176 pages, Jonathan Cape, £12.00
It is rare for a Michael Symmons Roberts collection to reach anywhere near 150 poems (a rare target for any single collection, unless your name is Felix Dennis) so Drysalter’s first ambition is to steer clear of the pitfall of including any fillers, the total number of poems being a deliberate echo of the Book of Psalms. Although browsing the collection by title may not bode well for a groundbreaking, albeit patient, exploration of secular spirituality, Michael Symmons Roberts does justice to a challenge some readers might claim has been too-heavily relied upon by poets past. Personally a diehard for poetry which dredges life’s edgelands, which searches beyond ‘self’ to find ‘self’, as a Christian, I am further intrigued by the dependence, or borrowing, of the bible for this collection, whether structurally or materially, especially given the fact that Roberts is an atheist-turned-Catholic. Although the biblical source is nothing new for Roberts, it is blatant in Drysalter, yet by no means is Drysalter a sermonic preachment. It would not have won the 2013 Forward Prize if emblazoned with religious undertones (even accounting for the fact that a poet who collaborated with Roberts on a book recently was on the judging panel) but its subtly regarding divinity and its relatable humanity were hugely attractive factors for the judges; Drysalter has also won the Costa prize, but missed out on the T.S. Eliot prize after making the shortlist; his name is not as well known, of course, as the author of Birthday Letters, Ted Hughes, the last poet to win all three awards, back in the late ’90s.
Eleven poems begin with ‘Hymn to…’. Most of the lucky dedicatees are machines, such as fairground rides and various types of booths. Should these particular poems be taken seriously or are they just a mood lightener, part of a bigger picture?
In ‘Hymn to a Car Factory’, we see beyond banks of trucks, ‘new-minted, not yet owned’, to a creationist truth we would rather not be made aware of:
vast hangars harbour rows of robot arms,
tilted at the tail like beak-down birds. Their work,
these flightless freaks, these corvines
– who have to scavenge to survive –
is to pick at the skeletons of family sedans.
While in ‘Hymn to the Falschfahrer’ comes a more obvious and rebellious tribute addressed to the rider of the vehicle as it tears to the end of a slip road: ‘to him and his machine be praise,’. On the topic of cars, don’t overlook the ghostly, distant-land focus of the superbly subtle ‘Asleep in the Back’. In lower numbers, but still effectual, are song poems, elegy poems and ‘In Praise of…’ poems.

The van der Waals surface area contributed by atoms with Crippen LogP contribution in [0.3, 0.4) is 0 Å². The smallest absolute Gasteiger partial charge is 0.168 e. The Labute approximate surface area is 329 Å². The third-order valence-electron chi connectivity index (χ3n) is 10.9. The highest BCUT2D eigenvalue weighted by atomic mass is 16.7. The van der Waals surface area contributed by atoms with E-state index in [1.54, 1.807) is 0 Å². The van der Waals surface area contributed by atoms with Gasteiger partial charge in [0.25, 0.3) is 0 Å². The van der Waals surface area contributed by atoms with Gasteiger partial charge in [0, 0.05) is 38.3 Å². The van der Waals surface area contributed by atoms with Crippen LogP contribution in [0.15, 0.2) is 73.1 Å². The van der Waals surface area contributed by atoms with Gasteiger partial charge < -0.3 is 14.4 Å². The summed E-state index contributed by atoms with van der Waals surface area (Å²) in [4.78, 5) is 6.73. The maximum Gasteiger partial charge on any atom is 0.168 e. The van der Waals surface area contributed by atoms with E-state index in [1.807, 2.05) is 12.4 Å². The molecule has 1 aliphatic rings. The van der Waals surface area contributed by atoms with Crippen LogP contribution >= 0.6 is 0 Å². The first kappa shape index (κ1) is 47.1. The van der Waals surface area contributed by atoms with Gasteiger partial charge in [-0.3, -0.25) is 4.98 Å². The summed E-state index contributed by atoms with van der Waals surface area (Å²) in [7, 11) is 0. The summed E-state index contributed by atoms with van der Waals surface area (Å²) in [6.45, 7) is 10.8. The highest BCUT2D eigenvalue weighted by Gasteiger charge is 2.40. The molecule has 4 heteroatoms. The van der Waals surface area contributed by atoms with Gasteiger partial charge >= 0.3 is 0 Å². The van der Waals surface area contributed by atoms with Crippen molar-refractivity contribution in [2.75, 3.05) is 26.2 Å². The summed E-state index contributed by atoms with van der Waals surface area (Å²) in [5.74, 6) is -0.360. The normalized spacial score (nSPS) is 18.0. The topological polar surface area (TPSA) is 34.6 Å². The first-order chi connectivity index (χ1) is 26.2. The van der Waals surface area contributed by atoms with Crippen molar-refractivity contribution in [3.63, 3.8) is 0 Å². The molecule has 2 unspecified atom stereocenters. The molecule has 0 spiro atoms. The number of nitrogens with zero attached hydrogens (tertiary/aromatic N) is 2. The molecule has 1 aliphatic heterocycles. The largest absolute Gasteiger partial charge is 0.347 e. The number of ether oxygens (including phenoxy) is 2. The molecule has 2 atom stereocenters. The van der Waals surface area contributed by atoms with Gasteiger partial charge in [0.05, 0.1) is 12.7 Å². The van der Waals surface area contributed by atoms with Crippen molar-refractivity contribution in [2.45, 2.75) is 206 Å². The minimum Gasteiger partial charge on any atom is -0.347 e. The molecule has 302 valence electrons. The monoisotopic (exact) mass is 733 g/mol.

It is so difficult to miss the connection with the hymns, lamentations, thanks-giving, prayers and pieces for royal occasions, which dominate the Book of Psalms and which pop-up elsewhere in the Old Testament, that Drysalter becomes Roberts’ own personal psalter.
Restricting freedom further, each poem in Drysalter is 15 lines long, although the stanzas are broken up in different ways, the forms familiar if you have read a previous collection by Roberts. Is Roberts making an obtuse point about the absurdity of sonnets, or are the poems in Drysalter, as Kate Kellaway, writer for the Observer, suggests, super-sonnets? Either way, the blurb’s claim that all 150 poems are 15 lines long is not, pedantically speaking, accurate. ‘The Limb That Carried Everything’ is only 14 lines long (every line of this book has now been counted; goodbye Boxing Day), meaning either Mr Blurb Writer cannot count or Roberts is a spoilsport. To be fair though, ‘The Limb That Carried Everything’ is a worthwhile read, which will mainly remind you of the agony of stoically allowing your partner to rest on your arm while sleeping. Maybe an extra line would have spoiled it.
Do the fifteen lines ever become conspicuously restrictive? While it is true that some lines are absurdly long while others are short, this could be for variation and sound. The image of Roberts sat at his desk spending further hours ensuring not a single poem reached its sixteenth birthday, while retaining each poem’s idiosyncrasies, is not the most flattering.
In Drysalter’s first poem there is a worldwide earthquake, a breaking of everything. In the last, everything that is damaged or broken is healed, a ‘recapitulation of the world we knew.’ In this repetition during growth, has anything changed? Is contemplation and secular spirituality kit enough to constitute a significant renovation? Psalms 146-150, the final handful, begin and end with ‘Hallelujah’, or ‘Praise the Lord!’ Likewise, Roberts ends with gratitude. He has arrived at transcendence but it is mutable. He is weary of the fragility of the surface, for his growth might be reversible. What could also be construed as ungratefulness, the last thought is a superstitious pause, or careful consideration, as if a stone has been dropped onto a frozen puddle, and no one knows, though they fear the worst while praying for the best, what will happen when it lands:
So once again we walk, and witness,
give thanks for the tangible and visible,
but no one dares to sing a note, dig in a heel.
As the cliché goes, this poet’s latest book is by far his best, but after reading Drysalter, the temptation will be to dig up Roberts’ previous books, such as Corpus and The Half Healed. And you will be thankful for it.